That includes a meeting planned at the White House on June 7 between Trump and Japanese Prime Minister Shinzo Abe. That visit is expected to provide a chance for Trump and Abe to coordinate their strategy amid concerns in Tokyo over the prospective peace talks.
A U.S. team led by Sung Kim, a former American negotiator with North Korea who serves as U.S. ambassador to the Philippines, was to continue holding talks on the northern side of the demilitarized zone that separates the two Koreas. Officials began discussing the substance of any summit agreement, focusing on the thorny issue of denuclearization, with a North Korean team led by Vice Foreign Minister Choe Son Hui on Sunday.
Separately, an advance team headed by White House Deputy Chief of Staff Joe Hagin is in Singapore making logistical plans for the summit, should it go ahead. The North Korean team in Singapore is led by Kim Chang Son, who effectively serves as chief of staff to Kim Jong Un.
White House press secretary Sarah Huckabee Sanders said Tuesday that Trump’s national security adviser, John Bolton, also is talking with his counterparts in South Korea and Japan “virtually every day.”
And Sanders confirmed that Pompeo plans to meet this week in New York with Kim Yong Chol. Both are former spy chiefs and met in Pyongyang during Pompeo’s visits there in April and again this month.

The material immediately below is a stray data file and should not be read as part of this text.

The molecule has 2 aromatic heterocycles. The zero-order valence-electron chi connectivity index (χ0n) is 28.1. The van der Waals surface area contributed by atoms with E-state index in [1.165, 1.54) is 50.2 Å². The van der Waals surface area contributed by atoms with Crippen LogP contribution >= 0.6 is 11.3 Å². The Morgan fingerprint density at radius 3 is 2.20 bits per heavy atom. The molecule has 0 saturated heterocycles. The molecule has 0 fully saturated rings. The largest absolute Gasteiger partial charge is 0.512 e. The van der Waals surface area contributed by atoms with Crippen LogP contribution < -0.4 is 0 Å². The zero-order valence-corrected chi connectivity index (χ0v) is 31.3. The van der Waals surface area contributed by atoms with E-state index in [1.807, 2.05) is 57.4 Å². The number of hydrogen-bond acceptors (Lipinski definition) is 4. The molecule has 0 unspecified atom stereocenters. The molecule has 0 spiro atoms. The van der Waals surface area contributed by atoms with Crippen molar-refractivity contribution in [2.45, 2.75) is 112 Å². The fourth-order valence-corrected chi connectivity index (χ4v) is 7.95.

While Pompeo is based in Washington, the North Korean diplomats accredited to the United Nations are based in New York and are not allowed to travel outside the city without special dispensation, making it the easiest place for meetings to be held.
Kim Yong Chol was directly sanctioned by the Treasury Department for his involvement in North Korea’s nuclear program and illicit activities while he served as director of intelligence, so the United States would have had to grant a waiver to allow him to enter the country.
He now serves as head of the United Front Department, the arm of the ruling Workers’ Party that handles relations with South Korea. In this role, he traveled to the South in February during the Winter Olympics, which provided the springboard for the current diplomatic frenzy, and was prominent during an inter-Korean summit on April 27.
He is widely believed to have masterminded a 2010 attack on a South Korean naval corvette, the Cheonan, that killed 46 South Korean sailors.
As the rapprochement with the United States has picked up pace, Kim Yong Chol appears to have taken on a broader remit to deal with the Trump administration.
He holds a number of senior positions within North Korea’s communist hierarchy. He is a member of the Workers’ Party Politburo and the powerful State Affairs Commission, and he also serves on the presidium of the Supreme People’s Assembly.
“This combination of positions in the party and state makes Kim one of the most powerful figures in North Korea,” according to North Korea Leadership Watch, a website that tracks senior regime figures.